7. The method of claim 5 wherein the altering comprises rewriting of part of source code of the computer program under control of a programmer.
8. The method of claim 5 wherein the altering comprises adjusting executable code for the computer program at compile time.
9. The method of claim 5, wherein enforcing the coallocation solution comprises:
after the altering, executing the computer program, wherein run time support software enforces the coallocation solution.
10. A computer-readable medium storing the computer program altered according to the method of claim 5.
11. The method of claim 1 wherein the coallocation solution is based at least in part on results of weighted set packing analysis for plural coallocation sets.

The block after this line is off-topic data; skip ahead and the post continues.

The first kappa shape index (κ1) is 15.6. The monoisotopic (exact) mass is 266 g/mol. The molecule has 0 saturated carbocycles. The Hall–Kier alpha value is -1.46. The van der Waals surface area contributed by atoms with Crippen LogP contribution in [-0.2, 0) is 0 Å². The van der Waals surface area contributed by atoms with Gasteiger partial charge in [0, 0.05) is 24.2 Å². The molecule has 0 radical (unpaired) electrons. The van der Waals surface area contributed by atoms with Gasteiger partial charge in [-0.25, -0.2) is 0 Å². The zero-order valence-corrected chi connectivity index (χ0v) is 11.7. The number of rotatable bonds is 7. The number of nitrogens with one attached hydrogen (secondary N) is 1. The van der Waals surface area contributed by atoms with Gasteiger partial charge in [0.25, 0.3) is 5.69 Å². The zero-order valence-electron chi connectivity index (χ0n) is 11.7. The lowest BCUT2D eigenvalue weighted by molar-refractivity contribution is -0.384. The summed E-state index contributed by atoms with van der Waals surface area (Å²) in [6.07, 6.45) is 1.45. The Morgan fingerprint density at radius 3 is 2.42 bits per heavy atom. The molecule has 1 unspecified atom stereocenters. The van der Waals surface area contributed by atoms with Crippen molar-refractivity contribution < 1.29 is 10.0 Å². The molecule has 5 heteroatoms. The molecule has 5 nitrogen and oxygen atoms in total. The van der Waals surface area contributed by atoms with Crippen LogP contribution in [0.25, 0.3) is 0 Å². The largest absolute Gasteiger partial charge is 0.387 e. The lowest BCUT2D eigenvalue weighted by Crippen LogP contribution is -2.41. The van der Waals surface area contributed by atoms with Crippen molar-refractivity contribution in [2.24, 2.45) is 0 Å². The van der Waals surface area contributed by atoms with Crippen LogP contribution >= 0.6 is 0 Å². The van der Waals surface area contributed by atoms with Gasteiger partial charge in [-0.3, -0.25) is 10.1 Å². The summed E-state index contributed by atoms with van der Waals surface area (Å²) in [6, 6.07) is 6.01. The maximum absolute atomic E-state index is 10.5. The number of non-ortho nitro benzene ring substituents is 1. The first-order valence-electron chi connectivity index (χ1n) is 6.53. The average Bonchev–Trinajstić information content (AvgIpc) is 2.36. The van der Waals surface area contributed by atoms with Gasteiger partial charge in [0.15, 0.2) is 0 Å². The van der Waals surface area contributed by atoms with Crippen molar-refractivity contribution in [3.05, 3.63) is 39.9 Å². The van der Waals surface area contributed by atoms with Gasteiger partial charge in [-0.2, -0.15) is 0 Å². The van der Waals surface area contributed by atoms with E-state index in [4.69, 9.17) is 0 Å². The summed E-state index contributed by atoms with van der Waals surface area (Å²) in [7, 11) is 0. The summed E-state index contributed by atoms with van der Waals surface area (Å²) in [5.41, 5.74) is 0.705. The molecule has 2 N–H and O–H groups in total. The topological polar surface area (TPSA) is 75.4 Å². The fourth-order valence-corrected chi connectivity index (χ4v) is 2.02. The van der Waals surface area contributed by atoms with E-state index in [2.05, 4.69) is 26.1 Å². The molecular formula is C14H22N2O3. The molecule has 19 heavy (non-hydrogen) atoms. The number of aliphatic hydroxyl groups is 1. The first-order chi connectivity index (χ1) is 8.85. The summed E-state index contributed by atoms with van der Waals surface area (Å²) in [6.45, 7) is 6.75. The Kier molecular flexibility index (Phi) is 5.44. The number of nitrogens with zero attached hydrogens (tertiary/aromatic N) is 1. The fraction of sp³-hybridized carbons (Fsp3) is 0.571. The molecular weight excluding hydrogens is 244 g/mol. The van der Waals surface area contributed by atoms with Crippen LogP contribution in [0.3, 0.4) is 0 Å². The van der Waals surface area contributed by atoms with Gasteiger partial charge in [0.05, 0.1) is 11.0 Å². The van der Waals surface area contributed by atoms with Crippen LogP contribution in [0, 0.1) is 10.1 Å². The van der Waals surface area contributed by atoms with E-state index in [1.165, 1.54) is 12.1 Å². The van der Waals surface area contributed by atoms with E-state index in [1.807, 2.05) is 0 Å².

12. The method of claim 11 wherein each of the plural coallocation sets comprises a set of allocation sites for objects in one of the hot data steams.
13. The method of claim 11 wherein each of the plural coallocation sets comprises a set of allocation sites for object fields in one of the hot data streams.
14. The method of claim 1 wherein the analyzing comprises:
computing a heat value for each of the one or more hot data steams; and
computing a weight value for each of the one or more hot data steams.
15. The method of claim 14 wherein the analyzing further comprises:
avoiding double counting for sub-sets among the one or more hot data streams.
16. A computer-readable medium storing computer-executable instructions for causing a computer system programmed thereby to perform the method of claim 1.